Stronger than steel, harder than diamond, and incredibly flexibility, makes graphene an extraordinary material with a unique combination of characteristics. Thanks to its amazing features, it can be used in numerous applications in electronics, nanotechnology, medicine and biological devices.
Researchers continually develop materials with exceptional conductor abilities in a quest for more efficient current. When we say efficient current, it means a current which travels without losing energy. Graphene is a perfect material for such tests. Since achieving of superconductivity is a big deal MIT physicists have searched for a new method to unleash graphene’s superconductive power. And they found it! The ’magic of superconductivity’ happened when they put graphene in contact with other superconductors.
Sandwiched Between Superconductors
MIT physicists sandwiched a layer of graphene (just a few hundred nanometers wide) between aluminum and chilled to around -273.13 degrees celsius. At such a low temperature, aluminum behaves as a superconductor. More importantly, at this state, graphene has shown the ability to inherit some of the aluminum superconducting qualities. Finally, its electronic state changed dramatically, even at its center.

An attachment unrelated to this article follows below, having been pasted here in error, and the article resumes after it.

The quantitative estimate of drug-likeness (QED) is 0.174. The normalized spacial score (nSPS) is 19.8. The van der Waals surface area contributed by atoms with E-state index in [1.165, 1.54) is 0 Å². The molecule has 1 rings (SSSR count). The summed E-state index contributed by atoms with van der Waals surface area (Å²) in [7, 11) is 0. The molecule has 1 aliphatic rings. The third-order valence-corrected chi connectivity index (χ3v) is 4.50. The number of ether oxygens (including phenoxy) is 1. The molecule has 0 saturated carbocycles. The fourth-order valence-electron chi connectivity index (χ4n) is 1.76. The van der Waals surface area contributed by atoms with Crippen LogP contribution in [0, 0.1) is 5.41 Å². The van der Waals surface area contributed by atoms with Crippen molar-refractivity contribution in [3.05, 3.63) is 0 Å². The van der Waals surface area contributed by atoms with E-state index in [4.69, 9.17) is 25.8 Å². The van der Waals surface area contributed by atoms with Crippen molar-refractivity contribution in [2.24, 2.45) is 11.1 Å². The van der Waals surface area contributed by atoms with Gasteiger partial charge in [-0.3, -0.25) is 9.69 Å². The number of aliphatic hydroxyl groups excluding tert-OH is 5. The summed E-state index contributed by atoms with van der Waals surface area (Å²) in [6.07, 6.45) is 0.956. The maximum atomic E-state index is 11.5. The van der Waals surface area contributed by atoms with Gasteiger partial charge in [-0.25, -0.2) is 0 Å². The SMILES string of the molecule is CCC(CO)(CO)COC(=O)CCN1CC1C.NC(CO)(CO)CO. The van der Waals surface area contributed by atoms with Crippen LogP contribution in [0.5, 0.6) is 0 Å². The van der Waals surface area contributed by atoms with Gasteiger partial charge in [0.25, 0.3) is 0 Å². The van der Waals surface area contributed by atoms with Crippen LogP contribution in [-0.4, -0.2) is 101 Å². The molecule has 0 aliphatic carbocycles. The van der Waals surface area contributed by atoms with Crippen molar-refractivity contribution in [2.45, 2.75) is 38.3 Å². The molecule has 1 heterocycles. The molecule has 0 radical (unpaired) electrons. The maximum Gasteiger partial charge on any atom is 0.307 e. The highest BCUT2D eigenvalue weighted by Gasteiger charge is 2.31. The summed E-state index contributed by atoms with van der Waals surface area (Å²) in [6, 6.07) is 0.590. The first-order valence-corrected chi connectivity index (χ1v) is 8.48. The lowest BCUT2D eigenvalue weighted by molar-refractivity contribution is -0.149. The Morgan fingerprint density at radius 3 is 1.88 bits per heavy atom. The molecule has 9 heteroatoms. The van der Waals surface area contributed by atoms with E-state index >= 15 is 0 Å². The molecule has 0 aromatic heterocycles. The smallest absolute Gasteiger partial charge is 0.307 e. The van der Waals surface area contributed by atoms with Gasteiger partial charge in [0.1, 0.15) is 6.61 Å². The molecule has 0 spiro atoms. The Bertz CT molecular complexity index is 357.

When researchers assumed that electrons in graphene acting as an individual, something unexpected happened. These electrons started to pair up into what’s known as Andreev states, which is a fundamental electronic configuration that allows a conventional, nonsuperconducting material to carry a supercurrent.
Electrons in a superconductor dance harmoniously in pairs, like a ballet, but the choreography in the left and right superconductors can be different. Pairs in the central graphene are frustrated as they try to satisfy both ways of dancing. These frustrated pairs are what physicists know as Andreev states. They are carrying the supercurrent, explained lead author of the study Landry Bretheau.
This research is one of many research that explores graphene’s superconducting potential. Recently, Australian scientists have found a way for its cheap production. There’s research being done that explores using graphene to develop better batteries, as well as a material for wearable electronics and photoelectronic devices. The results of the latest MIT’s study may be used to explore avenues for quantum computing. Indeed, with its strength, flexibility, hardness, conductivity and acidity the possibilities are limitless.